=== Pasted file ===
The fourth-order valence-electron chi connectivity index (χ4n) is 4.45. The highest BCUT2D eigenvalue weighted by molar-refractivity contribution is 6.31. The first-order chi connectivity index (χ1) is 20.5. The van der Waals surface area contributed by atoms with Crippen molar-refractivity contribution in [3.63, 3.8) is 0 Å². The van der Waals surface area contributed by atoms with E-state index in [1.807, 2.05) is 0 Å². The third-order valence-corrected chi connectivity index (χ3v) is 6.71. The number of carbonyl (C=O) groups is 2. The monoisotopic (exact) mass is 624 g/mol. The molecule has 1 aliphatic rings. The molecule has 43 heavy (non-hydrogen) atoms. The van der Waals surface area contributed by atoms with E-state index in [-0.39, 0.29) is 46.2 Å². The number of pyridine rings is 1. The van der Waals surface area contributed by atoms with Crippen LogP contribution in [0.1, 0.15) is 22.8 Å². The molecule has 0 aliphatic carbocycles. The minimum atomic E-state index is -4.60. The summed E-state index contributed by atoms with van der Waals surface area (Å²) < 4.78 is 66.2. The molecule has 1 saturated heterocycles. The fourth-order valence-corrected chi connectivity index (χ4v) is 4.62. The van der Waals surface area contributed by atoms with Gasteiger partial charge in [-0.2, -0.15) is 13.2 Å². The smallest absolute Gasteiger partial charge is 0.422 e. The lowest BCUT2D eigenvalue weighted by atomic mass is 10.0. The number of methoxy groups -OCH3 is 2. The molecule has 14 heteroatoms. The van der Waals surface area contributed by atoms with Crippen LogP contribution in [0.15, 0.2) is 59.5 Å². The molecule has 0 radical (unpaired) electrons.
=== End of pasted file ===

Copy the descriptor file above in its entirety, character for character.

The fourth-order valence-electron chi connectivity index (χ4n) is 4.45. The highest BCUT2D eigenvalue weighted by molar-refractivity contribution is 6.31. The first-order chi connectivity index (χ1) is 20.5. The van der Waals surface area contributed by atoms with Crippen molar-refractivity contribution in [3.63, 3.8) is 0 Å². The van der Waals surface area contributed by atoms with E-state index in [1.807, 2.05) is 0 Å². The third-order valence-corrected chi connectivity index (χ3v) is 6.71. The number of carbonyl (C=O) groups is 2. The monoisotopic (exact) mass is 624 g/mol. The molecule has 1 aliphatic rings. The molecule has 43 heavy (non-hydrogen) atoms. The van der Waals surface area contributed by atoms with E-state index in [-0.39, 0.29) is 46.2 Å². The number of pyridine rings is 1. The van der Waals surface area contributed by atoms with Crippen LogP contribution in [0.1, 0.15) is 22.8 Å². The molecule has 0 aliphatic carbocycles. The minimum atomic E-state index is -4.60. The summed E-state index contributed by atoms with van der Waals surface area (Å²) < 4.78 is 66.2. The molecule has 1 saturated heterocycles. The fourth-order valence-corrected chi connectivity index (χ4v) is 4.62. The van der Waals surface area contributed by atoms with Gasteiger partial charge in [-0.2, -0.15) is 13.2 Å². The smallest absolute Gasteiger partial charge is 0.422 e. The lowest BCUT2D eigenvalue weighted by atomic mass is 10.0. The number of methoxy groups -OCH3 is 2. The molecule has 14 heteroatoms. The van der Waals surface area contributed by atoms with Crippen LogP contribution in [0.15, 0.2) is 59.5 Å². The molecule has 0 radical (unpaired) electrons.